Following the 2008 economic crisis, the UK recapitalization model, pioneered by then-British Prime Minister Gordon Brown, became the European standard and was adopted by other central banks in the euro zone. The total package is estimated to cost about $ 2 trillion for all EU states. It is widely known that European central banks financed the bailouts of most banks by issuing new currency.
If another economic slowdown occurs due to the Covid-19 pandemic in the near future, it is quite possible that central banks will reissue a new injection of currency. This, in turn, will naturally lead to a rapid devaluation of their respective currencies.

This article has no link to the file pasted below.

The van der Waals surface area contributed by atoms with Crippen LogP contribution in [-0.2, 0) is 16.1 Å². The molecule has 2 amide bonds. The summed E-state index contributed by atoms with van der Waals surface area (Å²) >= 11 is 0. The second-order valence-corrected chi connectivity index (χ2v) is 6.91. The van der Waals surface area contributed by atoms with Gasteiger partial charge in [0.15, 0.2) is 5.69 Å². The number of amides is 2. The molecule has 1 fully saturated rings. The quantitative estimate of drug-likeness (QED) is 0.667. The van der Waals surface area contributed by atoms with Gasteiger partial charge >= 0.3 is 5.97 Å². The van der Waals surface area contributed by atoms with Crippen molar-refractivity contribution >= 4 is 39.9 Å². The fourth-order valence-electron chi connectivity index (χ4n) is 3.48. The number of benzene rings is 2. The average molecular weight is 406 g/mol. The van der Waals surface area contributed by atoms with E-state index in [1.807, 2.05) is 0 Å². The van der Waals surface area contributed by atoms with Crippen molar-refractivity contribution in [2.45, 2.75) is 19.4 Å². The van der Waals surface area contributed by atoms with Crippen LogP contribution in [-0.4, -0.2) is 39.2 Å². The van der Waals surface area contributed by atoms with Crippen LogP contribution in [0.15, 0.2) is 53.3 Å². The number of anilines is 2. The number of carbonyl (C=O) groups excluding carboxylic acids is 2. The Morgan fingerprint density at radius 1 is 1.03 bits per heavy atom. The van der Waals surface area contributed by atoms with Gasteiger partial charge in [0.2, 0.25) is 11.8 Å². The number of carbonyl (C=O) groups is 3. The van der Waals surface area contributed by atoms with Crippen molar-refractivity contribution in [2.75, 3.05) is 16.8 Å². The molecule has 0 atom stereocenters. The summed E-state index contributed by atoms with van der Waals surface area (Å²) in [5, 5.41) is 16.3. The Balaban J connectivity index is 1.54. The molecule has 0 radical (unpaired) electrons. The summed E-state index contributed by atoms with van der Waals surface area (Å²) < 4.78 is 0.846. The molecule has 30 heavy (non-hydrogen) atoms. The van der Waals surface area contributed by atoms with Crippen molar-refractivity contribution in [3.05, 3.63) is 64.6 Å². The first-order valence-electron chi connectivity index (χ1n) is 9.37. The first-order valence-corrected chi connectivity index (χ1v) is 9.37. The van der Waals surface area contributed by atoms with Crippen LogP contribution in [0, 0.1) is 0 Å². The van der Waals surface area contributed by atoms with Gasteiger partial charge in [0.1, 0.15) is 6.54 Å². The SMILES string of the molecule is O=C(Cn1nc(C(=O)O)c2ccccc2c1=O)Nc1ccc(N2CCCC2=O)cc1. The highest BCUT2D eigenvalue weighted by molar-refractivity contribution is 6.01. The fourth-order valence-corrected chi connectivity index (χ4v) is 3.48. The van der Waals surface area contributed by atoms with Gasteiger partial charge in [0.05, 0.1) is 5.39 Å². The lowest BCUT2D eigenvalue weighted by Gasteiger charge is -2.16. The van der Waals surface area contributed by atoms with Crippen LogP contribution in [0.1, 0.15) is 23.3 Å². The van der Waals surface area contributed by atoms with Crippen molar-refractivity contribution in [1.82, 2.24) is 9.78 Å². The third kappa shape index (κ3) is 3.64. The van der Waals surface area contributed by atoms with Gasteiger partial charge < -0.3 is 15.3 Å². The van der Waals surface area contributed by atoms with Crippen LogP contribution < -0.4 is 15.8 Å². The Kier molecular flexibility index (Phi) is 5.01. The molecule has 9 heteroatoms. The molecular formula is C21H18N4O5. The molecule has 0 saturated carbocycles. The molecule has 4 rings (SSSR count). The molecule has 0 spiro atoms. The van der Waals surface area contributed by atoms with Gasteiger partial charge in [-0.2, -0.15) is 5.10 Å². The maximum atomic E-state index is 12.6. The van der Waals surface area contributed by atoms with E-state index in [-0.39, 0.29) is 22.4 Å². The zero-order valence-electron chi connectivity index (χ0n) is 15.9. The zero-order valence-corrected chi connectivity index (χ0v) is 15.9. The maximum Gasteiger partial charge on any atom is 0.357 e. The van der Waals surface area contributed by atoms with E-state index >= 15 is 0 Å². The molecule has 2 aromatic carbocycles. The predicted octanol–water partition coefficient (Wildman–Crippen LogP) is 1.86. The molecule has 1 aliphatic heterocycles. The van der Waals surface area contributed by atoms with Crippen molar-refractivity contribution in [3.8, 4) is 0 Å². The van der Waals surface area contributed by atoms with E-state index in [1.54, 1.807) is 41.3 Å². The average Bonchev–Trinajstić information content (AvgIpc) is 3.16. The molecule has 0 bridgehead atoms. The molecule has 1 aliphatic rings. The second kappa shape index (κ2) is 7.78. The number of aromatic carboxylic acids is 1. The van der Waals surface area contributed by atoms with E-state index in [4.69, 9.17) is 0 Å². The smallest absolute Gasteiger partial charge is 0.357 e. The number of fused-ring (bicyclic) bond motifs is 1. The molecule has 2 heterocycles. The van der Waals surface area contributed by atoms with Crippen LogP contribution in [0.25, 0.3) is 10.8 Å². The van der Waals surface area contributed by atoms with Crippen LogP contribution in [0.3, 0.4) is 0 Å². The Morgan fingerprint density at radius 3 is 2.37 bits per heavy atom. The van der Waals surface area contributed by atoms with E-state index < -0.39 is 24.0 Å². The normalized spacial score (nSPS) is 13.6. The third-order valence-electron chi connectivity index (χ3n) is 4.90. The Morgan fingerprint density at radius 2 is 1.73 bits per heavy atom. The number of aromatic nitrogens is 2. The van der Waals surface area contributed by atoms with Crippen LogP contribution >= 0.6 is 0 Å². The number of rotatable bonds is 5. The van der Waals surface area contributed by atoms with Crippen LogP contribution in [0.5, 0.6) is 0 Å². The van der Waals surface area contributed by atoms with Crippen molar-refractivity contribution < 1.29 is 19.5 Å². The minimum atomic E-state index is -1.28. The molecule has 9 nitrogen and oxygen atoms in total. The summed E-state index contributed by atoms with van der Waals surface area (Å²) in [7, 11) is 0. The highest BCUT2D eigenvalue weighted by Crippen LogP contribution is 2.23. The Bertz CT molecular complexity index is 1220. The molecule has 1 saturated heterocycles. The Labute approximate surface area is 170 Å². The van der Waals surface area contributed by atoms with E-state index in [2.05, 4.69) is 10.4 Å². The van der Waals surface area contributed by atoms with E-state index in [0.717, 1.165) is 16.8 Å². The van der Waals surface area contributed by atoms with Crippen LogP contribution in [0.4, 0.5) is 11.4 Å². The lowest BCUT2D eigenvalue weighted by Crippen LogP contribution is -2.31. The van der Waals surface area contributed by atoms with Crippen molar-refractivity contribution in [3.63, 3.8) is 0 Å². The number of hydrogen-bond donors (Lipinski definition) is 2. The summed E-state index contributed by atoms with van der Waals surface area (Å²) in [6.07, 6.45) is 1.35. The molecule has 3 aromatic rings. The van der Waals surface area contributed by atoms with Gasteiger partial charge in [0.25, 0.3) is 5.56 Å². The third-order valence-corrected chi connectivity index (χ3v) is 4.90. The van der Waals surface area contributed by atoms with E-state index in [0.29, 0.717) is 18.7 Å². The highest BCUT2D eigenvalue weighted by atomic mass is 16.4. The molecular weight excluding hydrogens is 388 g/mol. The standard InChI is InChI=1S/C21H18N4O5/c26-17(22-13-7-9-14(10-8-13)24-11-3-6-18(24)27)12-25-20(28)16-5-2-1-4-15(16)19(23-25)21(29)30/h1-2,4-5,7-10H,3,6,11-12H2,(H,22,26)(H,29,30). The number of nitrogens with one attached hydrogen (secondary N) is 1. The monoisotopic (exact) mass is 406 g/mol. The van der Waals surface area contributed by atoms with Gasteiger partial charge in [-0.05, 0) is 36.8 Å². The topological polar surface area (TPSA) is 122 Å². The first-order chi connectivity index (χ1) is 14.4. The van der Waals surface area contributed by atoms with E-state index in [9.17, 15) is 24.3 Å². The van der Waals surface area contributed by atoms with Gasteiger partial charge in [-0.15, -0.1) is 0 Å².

Bitcoin, on the other hand, is in short supply and has a fixed supply of 21 million with a predetermined inflation rate, which completely eliminates the possibility of devaluation. As the currency market becomes highly volatile, many countries are likely to experience widespread unrest, some of which could affect the equity and bond markets as well. Ultimately, this will affect international trade and other global payment arrangements between providers. The latest financial slowdown presents an excellent opportunity for the digital currency to replace the US dollar as the world's dominant and reserve currency.
Posted Using LeoFinance